The Lancet, Volume 372, Issue 9655, Page 2010, 13 December 2008
Why and how is health a human right?
In doing a special issue on the right to health, The Lancet is helping to draw attention to an extraordinarily important subject that does not get as much attention as it deserves. There are understandable reasons why the perspective of the right to health seems to many to be remote. First, there is what we might call the legal question: how can health be a right since there is no binding legislation demanding just that? Second, there is the feasibility question: how can the state of being in good health be a right, when there is no way of ensuring that everyone does have good health? Third, there is the policy question: why think of health, rather than health care, as a right, since health care is under the control of policy making, not the actual state of health of the people?
The legal question assumes that the idea of right has to be inescapably legal. Indeed, Jeremy Bentham described the 1789 French declaration of the rights of man (what rights every human being has) as “nonsense”, since a right had to be, he argued, legislated and must be a “child of law”.1 But there is a long tradition of thinking of rights in terms of social ethics: what a good society must have. Indeed, when the American Declaration of Independence invoked “certain inalienable rights” that everyone had, the idea of human rights served not as a “child of law” but more as a “parent of law” in guiding legislation.2 In seeing health as a human right, there is a call to action now to advance people’s health in the same way that the 18th-century activists fought for freedom and liberty.
The feasibility question is based on a common confusion about what can or cannot be a right. If feasibility were a necessary condition for everyone to have any right, it would be nonsensical to say that everyone has the right to liberty, in view of the difficulty in ensuring the life and liberty of all against transgression. We cannot prevent the occurrence of murder somewhere or other every day. Nor, with the best of efforts, can we stop all mass killings. The acceptance of health as a right of all is a demand to take action to promote that goal, going beyond what is sometimes called the first-generation rights that involve personal liberties and political entitlements such as the right to vote (none of these rights are completely realisable).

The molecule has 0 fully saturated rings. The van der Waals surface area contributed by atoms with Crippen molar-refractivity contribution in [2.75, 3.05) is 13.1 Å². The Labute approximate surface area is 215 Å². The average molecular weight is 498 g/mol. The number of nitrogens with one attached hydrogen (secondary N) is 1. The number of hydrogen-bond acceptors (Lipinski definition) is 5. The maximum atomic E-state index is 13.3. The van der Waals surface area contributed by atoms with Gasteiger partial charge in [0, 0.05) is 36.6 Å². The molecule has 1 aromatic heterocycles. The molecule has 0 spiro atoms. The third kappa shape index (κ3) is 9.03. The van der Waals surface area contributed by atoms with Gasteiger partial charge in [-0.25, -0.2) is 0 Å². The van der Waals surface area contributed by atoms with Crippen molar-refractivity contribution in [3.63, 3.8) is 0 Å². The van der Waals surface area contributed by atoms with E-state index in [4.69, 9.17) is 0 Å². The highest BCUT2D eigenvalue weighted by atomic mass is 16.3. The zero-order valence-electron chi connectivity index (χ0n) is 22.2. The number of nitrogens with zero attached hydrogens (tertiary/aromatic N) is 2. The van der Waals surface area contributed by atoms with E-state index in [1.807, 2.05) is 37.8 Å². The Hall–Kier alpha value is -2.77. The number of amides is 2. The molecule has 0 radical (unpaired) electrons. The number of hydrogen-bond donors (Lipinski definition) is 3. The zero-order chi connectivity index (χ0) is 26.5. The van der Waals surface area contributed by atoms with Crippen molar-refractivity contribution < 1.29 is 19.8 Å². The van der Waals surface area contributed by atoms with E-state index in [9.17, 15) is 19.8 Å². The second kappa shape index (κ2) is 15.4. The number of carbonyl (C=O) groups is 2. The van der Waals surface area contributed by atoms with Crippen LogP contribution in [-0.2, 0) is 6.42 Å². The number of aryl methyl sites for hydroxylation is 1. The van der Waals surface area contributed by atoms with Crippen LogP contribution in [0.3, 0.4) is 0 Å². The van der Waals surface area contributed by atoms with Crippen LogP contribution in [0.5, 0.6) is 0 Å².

The policy question points to the important fact that good health depends on health care, and health care is something that we can legislate about. But good health does not depend only on health care. It also depends on nutrition, lifestyle, education, women’s empowerment, and the extent of inequality and unfreedom in a society. A human right can serve as a parent not only of law, but also of many other ways of advancing the cause of that right. Even the fulfilment of the first-generation rights (such as religious liberty, freedom from arbitrary arrest, the right not to be assaulted and killed)3 depends not only on legislation but also on public discussion, social monitoring, investigative reporting, and social work.4
The right to health has similarly broad demands that go well beyond legislating good health care (important as that is). There are political, social, economic, scientific, and cultural actions that we can take for advancing the cause of good health for all.5—10Indeed, this special issue, which is aimed at knowledge and understanding of the parameters of the right to health, is itself a contribution to that splendid cause. In seeing health as a right, we acknowledge the need for a strong social commitment to good health. There are few things as important as that in the contemporary world.
I declare that I have no conflict of interest.
1 Bentham J. Anarchical fallacies; being an examination of the declaration of rights issued during the French revolution (1792).In: Bowring J, ed. . Edinburgh: William Tait, 1843: 523.
5 Sen A. Development as freedom. New York: Knopf, 1999.
6 Commission on Social Determinants of Health. Interim statement.http://whqlibdoc.who.int/publications/2007/interim_statement_eng.pdf. (accessed Dec 1, 2008).
8 Daniels N. Just health: meeting health needs fairly. New York: Cambridge University Press, 2007.
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